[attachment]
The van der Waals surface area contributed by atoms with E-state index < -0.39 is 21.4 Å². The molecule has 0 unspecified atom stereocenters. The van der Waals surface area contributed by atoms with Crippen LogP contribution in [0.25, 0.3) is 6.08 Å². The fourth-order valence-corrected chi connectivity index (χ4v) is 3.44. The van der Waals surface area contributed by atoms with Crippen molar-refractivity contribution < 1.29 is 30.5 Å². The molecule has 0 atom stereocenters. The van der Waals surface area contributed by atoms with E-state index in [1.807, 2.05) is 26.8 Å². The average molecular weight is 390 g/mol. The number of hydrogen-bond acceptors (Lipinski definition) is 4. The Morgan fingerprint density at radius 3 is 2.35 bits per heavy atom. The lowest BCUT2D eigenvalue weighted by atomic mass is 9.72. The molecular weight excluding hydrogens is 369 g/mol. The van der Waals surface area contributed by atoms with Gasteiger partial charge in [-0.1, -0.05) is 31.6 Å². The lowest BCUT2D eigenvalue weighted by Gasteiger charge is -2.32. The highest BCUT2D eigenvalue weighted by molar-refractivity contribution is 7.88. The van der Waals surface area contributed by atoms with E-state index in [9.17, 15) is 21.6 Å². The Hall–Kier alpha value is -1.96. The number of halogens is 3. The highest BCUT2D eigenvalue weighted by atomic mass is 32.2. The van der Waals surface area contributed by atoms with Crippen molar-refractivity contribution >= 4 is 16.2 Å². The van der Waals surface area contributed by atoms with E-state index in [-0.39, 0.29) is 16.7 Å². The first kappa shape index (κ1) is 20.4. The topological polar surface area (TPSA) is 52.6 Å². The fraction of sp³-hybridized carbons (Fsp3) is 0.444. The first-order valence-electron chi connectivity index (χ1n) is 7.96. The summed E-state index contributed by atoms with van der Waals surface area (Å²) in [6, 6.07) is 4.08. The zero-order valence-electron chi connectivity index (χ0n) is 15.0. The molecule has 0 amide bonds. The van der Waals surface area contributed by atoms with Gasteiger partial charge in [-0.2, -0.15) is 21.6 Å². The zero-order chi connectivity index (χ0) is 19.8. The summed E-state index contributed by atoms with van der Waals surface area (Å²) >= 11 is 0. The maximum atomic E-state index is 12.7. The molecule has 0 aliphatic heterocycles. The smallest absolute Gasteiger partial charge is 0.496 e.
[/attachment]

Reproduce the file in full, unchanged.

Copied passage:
The van der Waals surface area contributed by atoms with E-state index < -0.39 is 21.4 Å². The molecule has 0 unspecified atom stereocenters. The van der Waals surface area contributed by atoms with Crippen LogP contribution in [0.25, 0.3) is 6.08 Å². The fourth-order valence-corrected chi connectivity index (χ4v) is 3.44. The van der Waals surface area contributed by atoms with Crippen molar-refractivity contribution < 1.29 is 30.5 Å². The molecule has 0 atom stereocenters. The van der Waals surface area contributed by atoms with E-state index in [1.807, 2.05) is 26.8 Å². The average molecular weight is 390 g/mol. The number of hydrogen-bond acceptors (Lipinski definition) is 4. The Morgan fingerprint density at radius 3 is 2.35 bits per heavy atom. The lowest BCUT2D eigenvalue weighted by atomic mass is 9.72. The molecular weight excluding hydrogens is 369 g/mol. The van der Waals surface area contributed by atoms with Gasteiger partial charge in [-0.1, -0.05) is 31.6 Å². The lowest BCUT2D eigenvalue weighted by Gasteiger charge is -2.32. The highest BCUT2D eigenvalue weighted by molar-refractivity contribution is 7.88. The van der Waals surface area contributed by atoms with E-state index in [9.17, 15) is 21.6 Å². The Hall–Kier alpha value is -1.96. The number of halogens is 3. The highest BCUT2D eigenvalue weighted by atomic mass is 32.2. The van der Waals surface area contributed by atoms with Crippen molar-refractivity contribution >= 4 is 16.2 Å². The van der Waals surface area contributed by atoms with E-state index in [-0.39, 0.29) is 16.7 Å². The first kappa shape index (κ1) is 20.4. The topological polar surface area (TPSA) is 52.6 Å². The fraction of sp³-hybridized carbons (Fsp3) is 0.444. The first-order valence-electron chi connectivity index (χ1n) is 7.96. The summed E-state index contributed by atoms with van der Waals surface area (Å²) in [6, 6.07) is 4.08. The zero-order valence-electron chi connectivity index (χ0n) is 15.0. The molecule has 0 amide bonds. The van der Waals surface area contributed by atoms with Gasteiger partial charge in [-0.2, -0.15) is 21.6 Å². The zero-order chi connectivity index (χ0) is 19.8. The summed E-state index contributed by atoms with van der Waals surface area (Å²) >= 11 is 0. The maximum atomic E-state index is 12.7. The molecule has 0 aliphatic heterocycles. The smallest absolute Gasteiger partial charge is 0.496 e.